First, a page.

In August, NWT health minister Julie Green told Cabin Radio the pay offered to northern healthcare workers was in line with that paid elsewhere in the country.
“Those are standard compensation rates,” said Green at the time. “So you could come to the NWT and earn that money, or you could get a job in another location and earn that money.
“We need to make ourselves different. What do we have to offer that no other jurisdiction has to offer, in order to attract both nurses and doctors? They’re in very high demand and there’s stiff competition. So you know, in addition to paying the standard rates for service, I think we need to promote that the NWT is a great place to live and practise your medical profession.”
Asked if the NWT was creating the good working environment she described, the minister acknowledged she was aware of concern among staff.
“We have questions about that,” Green said in August, pointing to the nurses’ association survey and other work being done to understand why people leave healthcare roles in the NWT.
“I do recognize that we ask a tremendous amount from our healthcare professionals,” the minister told Cabin Radio.
“Many of them have been with us since the move to the new hospital, which was very labour-intensive. And the startup was rough. I know people worked a lot of extra hours and didn’t get enough vacation time.
“And we rolled right from that into Covid and the same situation again. This business of being short-staffed means that it’s harder and harder to grant people their vacation requests and time-off requests. And it just ends up leading to more and more exhaustion and turnover.
“We seem to be caught in a vicious cycle where, if we could increase our workforce, we would have greater job satisfaction in terms of vacation time and time off to offer our existing staff. So my message to them is we’re making every effort to bring more nurses on, so that people who have worked straight through can take the time off that they need, that we want them to have.
“There’s no point in exhausting people to the point where they feel their only option is to quit in order to get relief.”
Bosses say they are listening
Kim Riles – the NWT health authority’s new chief executive and a former chief operating officer at Stanton – said a national nursing shortage had led to higher-than-normal vacancy rates at the hospital this year.
In August, Riles told Cabin Radio she had held meetings to understand the sources of staff frustration. “Access to leave is a key concern,” she acknowledged.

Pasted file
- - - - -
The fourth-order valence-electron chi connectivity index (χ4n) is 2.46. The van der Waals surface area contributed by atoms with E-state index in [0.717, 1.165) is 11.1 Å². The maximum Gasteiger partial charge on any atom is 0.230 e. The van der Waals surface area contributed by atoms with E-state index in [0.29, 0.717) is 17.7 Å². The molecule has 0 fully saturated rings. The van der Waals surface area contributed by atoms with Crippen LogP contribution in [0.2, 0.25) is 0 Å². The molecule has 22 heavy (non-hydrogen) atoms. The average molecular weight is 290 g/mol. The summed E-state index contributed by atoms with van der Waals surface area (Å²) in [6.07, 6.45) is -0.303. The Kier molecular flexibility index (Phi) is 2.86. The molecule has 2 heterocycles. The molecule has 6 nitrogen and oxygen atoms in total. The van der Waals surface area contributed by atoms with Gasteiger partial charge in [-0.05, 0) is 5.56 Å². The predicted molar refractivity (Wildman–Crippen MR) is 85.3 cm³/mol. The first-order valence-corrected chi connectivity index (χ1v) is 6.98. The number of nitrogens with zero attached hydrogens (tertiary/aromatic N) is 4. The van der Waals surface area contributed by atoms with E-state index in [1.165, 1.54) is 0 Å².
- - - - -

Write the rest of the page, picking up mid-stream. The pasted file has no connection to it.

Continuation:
“In terms of how I sympathize with nurses who want access to leave, I have a huge amount of sympathy for that,” said Riles at the time, before the fall Covid-19 outbreak.
“There have been a number of factors that have impacted people’s ability to have time off, people’s ability to connect with their families, to just rest and recharge. So I think it’s immensely important for us to hear that and to be able to decide how that impacts our ability to be flexible as we move forward.
“We have to balance our obligations to the public – for continuity of services, access to care and programs that we provide – with needing to hear from our staff that they’re tired, that they need their time off. Hearing this feedback is important and I just want to assure people that we are listening.”
Two months later, the nurses’ letter to MLAs concludes: “We have brought our concerns up with multiple levels of management within the NTHSSA [the NWT’s health authority]. Our requests for the return of vacation and sick leave along with the introduction of hazard pay for Covid-19 have not been addressed. We have not been given clear reasons for the lack of these benefits.
“Healthcare workers have worked tirelessly throughout the Covid-19 pandemic and have not been adequately compensated for their sacrifices. Many staff members have put their personal health at risk and are burnt out.
“Healthcare workers are leaving their professions at an alarming rate, and every area in the NTHSSA has multiple vacancies. The NTHSSA is not supporting us.”
Correction: November 6, 2021 – 12:23 MT. This report initially stated a survey of NWT healthcare workers had been taking place in September and October. After publication, the nurses’ association responsible for the survey said it had in fact chosen to delay the survey, which is now set to begin this month.